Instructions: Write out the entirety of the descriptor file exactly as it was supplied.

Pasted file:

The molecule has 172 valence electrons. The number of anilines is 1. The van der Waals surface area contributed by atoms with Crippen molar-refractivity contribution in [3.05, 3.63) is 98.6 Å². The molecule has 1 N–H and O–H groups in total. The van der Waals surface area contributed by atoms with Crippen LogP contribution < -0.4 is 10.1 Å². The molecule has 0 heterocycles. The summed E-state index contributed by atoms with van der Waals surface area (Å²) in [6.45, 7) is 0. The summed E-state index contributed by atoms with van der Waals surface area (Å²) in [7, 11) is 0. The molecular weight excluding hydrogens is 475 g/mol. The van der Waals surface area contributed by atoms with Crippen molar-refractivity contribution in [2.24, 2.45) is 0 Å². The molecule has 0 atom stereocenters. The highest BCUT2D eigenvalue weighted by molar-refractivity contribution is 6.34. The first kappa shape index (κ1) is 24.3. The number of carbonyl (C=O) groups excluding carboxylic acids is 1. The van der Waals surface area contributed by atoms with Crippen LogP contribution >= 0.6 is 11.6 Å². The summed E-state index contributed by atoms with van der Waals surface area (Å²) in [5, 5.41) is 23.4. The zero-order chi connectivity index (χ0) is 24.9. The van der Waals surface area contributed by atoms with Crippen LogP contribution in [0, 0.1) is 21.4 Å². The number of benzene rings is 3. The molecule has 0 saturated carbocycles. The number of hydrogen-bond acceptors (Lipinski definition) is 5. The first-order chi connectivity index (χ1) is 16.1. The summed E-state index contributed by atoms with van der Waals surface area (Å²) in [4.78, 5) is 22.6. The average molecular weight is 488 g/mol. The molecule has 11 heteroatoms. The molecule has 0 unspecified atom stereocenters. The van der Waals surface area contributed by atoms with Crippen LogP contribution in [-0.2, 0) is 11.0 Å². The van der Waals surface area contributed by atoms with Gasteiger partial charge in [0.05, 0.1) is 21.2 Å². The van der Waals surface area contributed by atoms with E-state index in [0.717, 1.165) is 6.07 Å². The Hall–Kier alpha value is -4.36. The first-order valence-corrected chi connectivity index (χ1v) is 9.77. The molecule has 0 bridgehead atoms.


The molecule has 172 valence electrons. The number of anilines is 1. The van der Waals surface area contributed by atoms with Crippen molar-refractivity contribution in [3.05, 3.63) is 98.6 Å². The molecule has 1 N–H and O–H groups in total. The van der Waals surface area contributed by atoms with Crippen LogP contribution < -0.4 is 10.1 Å². The molecule has 0 heterocycles. The summed E-state index contributed by atoms with van der Waals surface area (Å²) in [6.45, 7) is 0. The summed E-state index contributed by atoms with van der Waals surface area (Å²) in [7, 11) is 0. The molecular weight excluding hydrogens is 475 g/mol. The van der Waals surface area contributed by atoms with Crippen molar-refractivity contribution in [2.24, 2.45) is 0 Å². The molecule has 0 atom stereocenters. The highest BCUT2D eigenvalue weighted by molar-refractivity contribution is 6.34. The first kappa shape index (κ1) is 24.3. The number of carbonyl (C=O) groups excluding carboxylic acids is 1. The van der Waals surface area contributed by atoms with Crippen LogP contribution >= 0.6 is 11.6 Å². The summed E-state index contributed by atoms with van der Waals surface area (Å²) in [5, 5.41) is 23.4. The zero-order chi connectivity index (χ0) is 24.9. The van der Waals surface area contributed by atoms with Crippen LogP contribution in [0, 0.1) is 21.4 Å². The number of benzene rings is 3. The molecule has 0 saturated carbocycles. The number of hydrogen-bond acceptors (Lipinski definition) is 5. The first-order chi connectivity index (χ1) is 16.1. The summed E-state index contributed by atoms with van der Waals surface area (Å²) in [4.78, 5) is 22.6. The average molecular weight is 488 g/mol. The molecule has 11 heteroatoms. The molecule has 0 unspecified atom stereocenters. The van der Waals surface area contributed by atoms with Crippen LogP contribution in [-0.2, 0) is 11.0 Å². The van der Waals surface area contributed by atoms with Gasteiger partial charge in [0.05, 0.1) is 21.2 Å². The van der Waals surface area contributed by atoms with E-state index in [0.717, 1.165) is 6.07 Å². The Hall–Kier alpha value is -4.36. The first-order valence-corrected chi connectivity index (χ1v) is 9.77. The molecule has 0 bridgehead atoms.